Microsoft Azure Networking (Part-1)

Hello Everyone :)

As we all know Microsoft Azure is growing day by day and expanding its length and breadth. So, lets start with few basic series of blogs which explains more on the terminology of the individual resource in most IAAS Section of Azure which are Networking, Compute, etc.

Today let's understand concepts and resources which are under Azure Networking.

When you say Azure networking you typically deal with below resources:

  1. Azure Traffic Manager
  2. Azure Load Balancer
  3. Azure Application Gateway
  4. Static IP Reservations
  5. Network Security Group
  6. User Defined Routes

Lets dig down into individual resource and see why anyone should use the Resource, Pros and Cons, and finally few examples of the resource in real world.

Traffic Manager

  1. This resource is used for DNS routing of requests across HTTP & HTTPs endpoints.
  2. Standard or Higher WebApps
  3. Cloud Services (Classic & ARM)
  4. Any Azure service with Public endpoint
  5. Internet - facing external resources(Including Azure Storage which default has public endpoint, SQL databases)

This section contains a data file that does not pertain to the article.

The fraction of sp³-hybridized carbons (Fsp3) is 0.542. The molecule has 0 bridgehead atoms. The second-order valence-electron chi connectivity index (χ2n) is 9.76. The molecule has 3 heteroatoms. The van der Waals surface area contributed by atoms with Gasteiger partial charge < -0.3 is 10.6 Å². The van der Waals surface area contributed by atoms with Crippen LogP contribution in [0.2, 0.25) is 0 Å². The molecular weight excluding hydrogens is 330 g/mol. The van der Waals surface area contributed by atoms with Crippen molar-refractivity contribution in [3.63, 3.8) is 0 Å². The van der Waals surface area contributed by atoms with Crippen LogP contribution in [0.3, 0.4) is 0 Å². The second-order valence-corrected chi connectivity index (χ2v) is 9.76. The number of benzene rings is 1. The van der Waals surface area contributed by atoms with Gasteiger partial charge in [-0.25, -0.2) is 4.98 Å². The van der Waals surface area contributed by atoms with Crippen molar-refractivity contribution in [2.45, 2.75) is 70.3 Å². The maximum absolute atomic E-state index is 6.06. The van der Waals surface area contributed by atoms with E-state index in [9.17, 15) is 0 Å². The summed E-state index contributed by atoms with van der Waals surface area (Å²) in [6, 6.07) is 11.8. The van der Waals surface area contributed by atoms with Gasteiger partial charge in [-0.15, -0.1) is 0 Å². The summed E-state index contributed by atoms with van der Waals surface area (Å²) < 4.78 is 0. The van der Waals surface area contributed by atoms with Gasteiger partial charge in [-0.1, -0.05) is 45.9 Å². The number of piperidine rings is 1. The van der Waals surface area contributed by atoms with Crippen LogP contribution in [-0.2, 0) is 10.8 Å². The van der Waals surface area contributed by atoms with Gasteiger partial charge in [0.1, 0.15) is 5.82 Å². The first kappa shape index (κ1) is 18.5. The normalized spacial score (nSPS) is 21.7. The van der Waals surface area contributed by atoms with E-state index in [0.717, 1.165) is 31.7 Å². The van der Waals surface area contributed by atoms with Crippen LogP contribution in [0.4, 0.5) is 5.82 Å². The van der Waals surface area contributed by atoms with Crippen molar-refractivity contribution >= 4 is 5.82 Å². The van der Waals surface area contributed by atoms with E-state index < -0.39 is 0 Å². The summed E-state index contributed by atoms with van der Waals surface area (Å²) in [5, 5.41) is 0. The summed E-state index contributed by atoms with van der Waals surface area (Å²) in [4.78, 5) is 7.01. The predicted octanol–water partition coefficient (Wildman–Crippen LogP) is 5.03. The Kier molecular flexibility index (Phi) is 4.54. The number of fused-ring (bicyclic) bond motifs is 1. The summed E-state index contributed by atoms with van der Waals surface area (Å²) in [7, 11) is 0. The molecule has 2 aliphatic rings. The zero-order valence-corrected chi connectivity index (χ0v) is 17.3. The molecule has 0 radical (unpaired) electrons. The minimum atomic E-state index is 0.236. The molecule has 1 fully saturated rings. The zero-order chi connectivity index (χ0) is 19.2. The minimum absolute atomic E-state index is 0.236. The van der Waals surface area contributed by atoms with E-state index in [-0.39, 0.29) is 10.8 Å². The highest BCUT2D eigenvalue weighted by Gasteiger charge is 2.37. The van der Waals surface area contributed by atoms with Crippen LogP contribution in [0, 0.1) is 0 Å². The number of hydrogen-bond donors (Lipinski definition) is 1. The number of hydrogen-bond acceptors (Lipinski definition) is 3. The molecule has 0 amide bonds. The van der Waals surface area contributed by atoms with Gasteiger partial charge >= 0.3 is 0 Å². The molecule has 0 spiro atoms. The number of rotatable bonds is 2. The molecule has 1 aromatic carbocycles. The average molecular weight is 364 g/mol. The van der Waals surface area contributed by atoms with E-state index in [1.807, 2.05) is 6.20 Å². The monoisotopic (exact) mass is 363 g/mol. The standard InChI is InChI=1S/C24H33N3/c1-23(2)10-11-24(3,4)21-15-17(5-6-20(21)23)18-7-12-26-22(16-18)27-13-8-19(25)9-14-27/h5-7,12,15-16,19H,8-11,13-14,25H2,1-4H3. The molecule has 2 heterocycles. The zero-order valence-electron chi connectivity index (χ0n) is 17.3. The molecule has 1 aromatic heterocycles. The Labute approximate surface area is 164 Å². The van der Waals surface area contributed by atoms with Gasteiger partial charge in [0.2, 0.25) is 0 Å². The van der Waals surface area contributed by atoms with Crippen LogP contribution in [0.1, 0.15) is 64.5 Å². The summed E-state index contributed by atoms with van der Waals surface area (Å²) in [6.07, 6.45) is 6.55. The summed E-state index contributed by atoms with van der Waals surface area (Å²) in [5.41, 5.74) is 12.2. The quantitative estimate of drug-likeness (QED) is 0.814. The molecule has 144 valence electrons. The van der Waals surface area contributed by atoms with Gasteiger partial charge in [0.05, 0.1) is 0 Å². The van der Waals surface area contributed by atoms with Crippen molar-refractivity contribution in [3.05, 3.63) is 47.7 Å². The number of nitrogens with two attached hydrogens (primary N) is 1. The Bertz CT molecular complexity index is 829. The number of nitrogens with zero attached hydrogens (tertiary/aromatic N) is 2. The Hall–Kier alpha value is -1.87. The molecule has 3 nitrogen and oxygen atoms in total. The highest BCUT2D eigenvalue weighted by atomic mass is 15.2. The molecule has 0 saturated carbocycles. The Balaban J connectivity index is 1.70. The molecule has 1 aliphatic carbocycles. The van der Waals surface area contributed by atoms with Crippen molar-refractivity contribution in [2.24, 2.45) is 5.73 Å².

6. Routes typically happen at DNS lookup level
  7. Min on 30 secs TTL(Time To Live) time for most DNS Servers.

Traffic Manager has 3 routing options:

  1. Performance: Least latent endpoint to request.
  2. Priority: Routes to a primary endpoint and send traffic to a backup endpoint if the primary goes offline.
  3. Weighted: Distributes requests among endpoints based on user-supplied weighting values.


  1. Automatic - based on whatever rule you apply & also endpoint health.
  2. Easy to configure.
  3. Allows you to nest routing methods. (Eg: Priority @ Child Tier and Performance @ Parent Tier)
  4. Spans between networks(Share workloads between cloud resources and On-Prem resources)
  5. Can also be used for Non-Azure Services.
  6. Useful for avoiding extending downtime.
  7. Facilitates global distribution of your workloads with a single URL(Geographical targeting).


  1. 30 secs or longer TTL(not instantaneous) => Mostly DNS TTL >= 5 mins
  2. Requires a public IP address on each endpoint -> Only supports Internet - facing endpoints.
  3. Requires HTTP or HTTPS service on each endpoint for health probes.
  4. Requires Standard or higher level web Apps.


  1. Split up load on multiple Web Apps.
  2. Provides a single URL for globally distributed Application.
  3. Enable temporary routing to a backup endpoint as maintenance is performed on the primary endpoint.
  4. Combine Azure & External resources into single addressable entity(Ex: On-Premises SQL Server / Azure SQL Server).
  5. Ensure uptime across third-party/external services.

Thanks for reading.. :) Keep following for Part - 2

Raghuram Korukonda

Most of my time I spent working on Azure and contributing to Microsoft Azure and other Open Source Communities. I am passionate about Technology and helping people in embracing it to the fullest.

Hyderabad, India

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